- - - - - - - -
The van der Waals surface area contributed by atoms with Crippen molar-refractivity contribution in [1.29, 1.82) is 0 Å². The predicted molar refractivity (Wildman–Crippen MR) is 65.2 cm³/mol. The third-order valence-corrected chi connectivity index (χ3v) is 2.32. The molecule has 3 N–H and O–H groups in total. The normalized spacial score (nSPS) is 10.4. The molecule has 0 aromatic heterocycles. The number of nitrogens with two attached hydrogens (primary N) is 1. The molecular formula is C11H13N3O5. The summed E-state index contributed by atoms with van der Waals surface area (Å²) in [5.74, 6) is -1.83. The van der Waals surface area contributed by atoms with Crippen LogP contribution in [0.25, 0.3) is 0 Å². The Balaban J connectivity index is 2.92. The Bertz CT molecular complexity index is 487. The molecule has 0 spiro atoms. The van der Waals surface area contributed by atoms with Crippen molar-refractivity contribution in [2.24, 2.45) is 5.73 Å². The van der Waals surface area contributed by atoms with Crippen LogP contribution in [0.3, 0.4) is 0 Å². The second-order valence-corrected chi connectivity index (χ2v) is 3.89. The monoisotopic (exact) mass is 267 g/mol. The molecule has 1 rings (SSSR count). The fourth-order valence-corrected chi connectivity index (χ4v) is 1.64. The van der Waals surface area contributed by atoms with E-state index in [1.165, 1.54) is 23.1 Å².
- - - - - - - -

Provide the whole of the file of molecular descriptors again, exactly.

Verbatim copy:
The van der Waals surface area contributed by atoms with Crippen molar-refractivity contribution in [1.29, 1.82) is 0 Å². The predicted molar refractivity (Wildman–Crippen MR) is 65.2 cm³/mol. The third-order valence-corrected chi connectivity index (χ3v) is 2.32. The molecule has 3 N–H and O–H groups in total. The normalized spacial score (nSPS) is 10.4. The molecule has 0 aromatic heterocycles. The number of nitrogens with two attached hydrogens (primary N) is 1. The molecular formula is C11H13N3O5. The summed E-state index contributed by atoms with van der Waals surface area (Å²) in [5.74, 6) is -1.83. The van der Waals surface area contributed by atoms with Crippen LogP contribution in [0.25, 0.3) is 0 Å². The Balaban J connectivity index is 2.92. The Bertz CT molecular complexity index is 487. The molecule has 0 spiro atoms. The van der Waals surface area contributed by atoms with Crippen molar-refractivity contribution in [2.24, 2.45) is 5.73 Å². The van der Waals surface area contributed by atoms with Crippen LogP contribution in [0.3, 0.4) is 0 Å². The second-order valence-corrected chi connectivity index (χ2v) is 3.89. The monoisotopic (exact) mass is 267 g/mol. The molecule has 1 rings (SSSR count). The fourth-order valence-corrected chi connectivity index (χ4v) is 1.64. The van der Waals surface area contributed by atoms with E-state index in [1.165, 1.54) is 23.1 Å².